Cognitive Processing

, Volume 16, Issue 4, pp 389–399 | Cite as

Patterns of interaction-dominant dynamics in individual versus collaborative memory foraging

  • Janelle Szary
  • Rick Dale
  • Christopher T. Kello
  • Theo Rhodes
Research Report


The extent to which a cognitive system’s behavioral dynamics fit a power law distribution is considered indicative of the extent to which that system’s behavior is driven by multiplicative, interdependent interactions between its components. Here, we investigate the dynamics of memory processes in individual and collaborating participants. Collaborative dyads showed the characteristic collaborative inhibition effect when compared to nominal groups in terms of the number of items retrieved in a categorical recall task, but they also generate qualitatively different patterns of search behavior. To categorize search behavior, we used multi-model inference to compare the degree to which five candidate models (normal, exponential, gamma, lognormal, and Pareto) described the temporal distribution of each individual and dyad’s recall processes. All individual and dyad recall processes were best fit by interaction-dominant distributions (lognormal and Pareto), but a clear difference emerged in that individual behavior is more power law, and collaborative behavior was more lognormal. We discuss these results in terms of the cocktail model (Holden et al. in Psychol Rev 116(2):318–342, 2009), which suggests that as a task becomes more constrained (such as through the necessity of collaborating), behavior can shift from power law to lognormal. This shift may reflect a decrease in the dyad’s ability to flexibly shift between perseverative and explorative search patterns. Finally, our results suggest that a fruitful avenue for future research would be to investigate the constraints modulating the shift from power law to lognormal behavior in collaborative memory search.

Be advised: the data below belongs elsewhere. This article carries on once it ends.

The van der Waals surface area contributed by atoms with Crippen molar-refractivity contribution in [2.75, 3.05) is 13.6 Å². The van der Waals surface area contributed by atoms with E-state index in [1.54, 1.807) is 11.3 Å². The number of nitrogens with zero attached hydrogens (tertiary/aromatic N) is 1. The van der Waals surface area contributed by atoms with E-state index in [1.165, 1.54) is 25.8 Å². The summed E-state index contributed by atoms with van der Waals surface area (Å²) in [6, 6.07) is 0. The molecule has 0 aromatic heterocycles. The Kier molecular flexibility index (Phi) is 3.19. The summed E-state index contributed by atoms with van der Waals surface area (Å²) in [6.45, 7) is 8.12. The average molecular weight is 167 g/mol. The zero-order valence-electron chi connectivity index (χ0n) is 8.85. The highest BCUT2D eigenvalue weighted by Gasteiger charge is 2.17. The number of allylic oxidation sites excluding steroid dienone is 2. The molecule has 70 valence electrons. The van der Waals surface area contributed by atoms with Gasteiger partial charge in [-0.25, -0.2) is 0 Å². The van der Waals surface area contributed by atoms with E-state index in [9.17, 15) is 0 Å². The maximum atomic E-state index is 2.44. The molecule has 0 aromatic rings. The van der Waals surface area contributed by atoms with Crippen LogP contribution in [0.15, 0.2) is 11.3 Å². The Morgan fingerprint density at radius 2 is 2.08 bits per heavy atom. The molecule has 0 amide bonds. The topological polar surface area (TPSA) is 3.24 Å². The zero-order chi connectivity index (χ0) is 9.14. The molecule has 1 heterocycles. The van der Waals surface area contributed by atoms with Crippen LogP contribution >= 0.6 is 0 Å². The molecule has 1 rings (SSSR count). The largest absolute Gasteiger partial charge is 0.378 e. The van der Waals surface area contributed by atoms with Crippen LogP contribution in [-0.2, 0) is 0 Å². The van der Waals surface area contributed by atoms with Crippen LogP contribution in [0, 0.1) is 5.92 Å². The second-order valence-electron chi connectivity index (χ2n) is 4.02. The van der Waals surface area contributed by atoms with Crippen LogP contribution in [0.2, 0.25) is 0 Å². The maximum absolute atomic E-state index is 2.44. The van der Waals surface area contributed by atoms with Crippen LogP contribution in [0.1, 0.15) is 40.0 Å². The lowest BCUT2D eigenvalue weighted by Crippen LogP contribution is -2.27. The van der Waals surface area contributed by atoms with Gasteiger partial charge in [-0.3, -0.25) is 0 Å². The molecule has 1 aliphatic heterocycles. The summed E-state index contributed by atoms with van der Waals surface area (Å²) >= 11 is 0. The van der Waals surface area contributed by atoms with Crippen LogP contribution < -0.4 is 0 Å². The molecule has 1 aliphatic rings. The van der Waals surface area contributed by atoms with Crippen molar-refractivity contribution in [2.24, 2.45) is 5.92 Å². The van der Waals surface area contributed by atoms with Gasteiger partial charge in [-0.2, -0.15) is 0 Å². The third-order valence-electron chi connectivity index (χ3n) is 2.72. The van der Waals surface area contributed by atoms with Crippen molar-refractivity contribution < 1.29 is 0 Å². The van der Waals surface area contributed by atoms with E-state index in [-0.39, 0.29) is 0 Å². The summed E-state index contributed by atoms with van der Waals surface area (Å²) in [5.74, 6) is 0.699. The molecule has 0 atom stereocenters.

Interaction dominance Power laws Multi-model inference Collaborative recall Collaborative memory Memory foraging Lévy processes 



We would like to thank Jacqueline Pagobo and Maxine Varela for their assistance with data collection and coding, Nick Duran for his help with Praat annotations, and Drew Abney for helpful discussion.

Compliance with ethical standards

Conflict of interest

The authors declare that they have no conflict of interest.


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Copyright information

© Marta Olivetti Belardinelli and Springer-Verlag Berlin Heidelberg 2015

Authors and Affiliations

  • Janelle Szary
    • 1
  • Rick Dale
    • 1
  • Christopher T. Kello
    • 1
  • Theo Rhodes
    • 2
  1. 1.Cognitive and Information SciencesUniversity of California, MercedMercedUSA
  2. 2.PsychologyState University of New York at OswegoOswegoUSA

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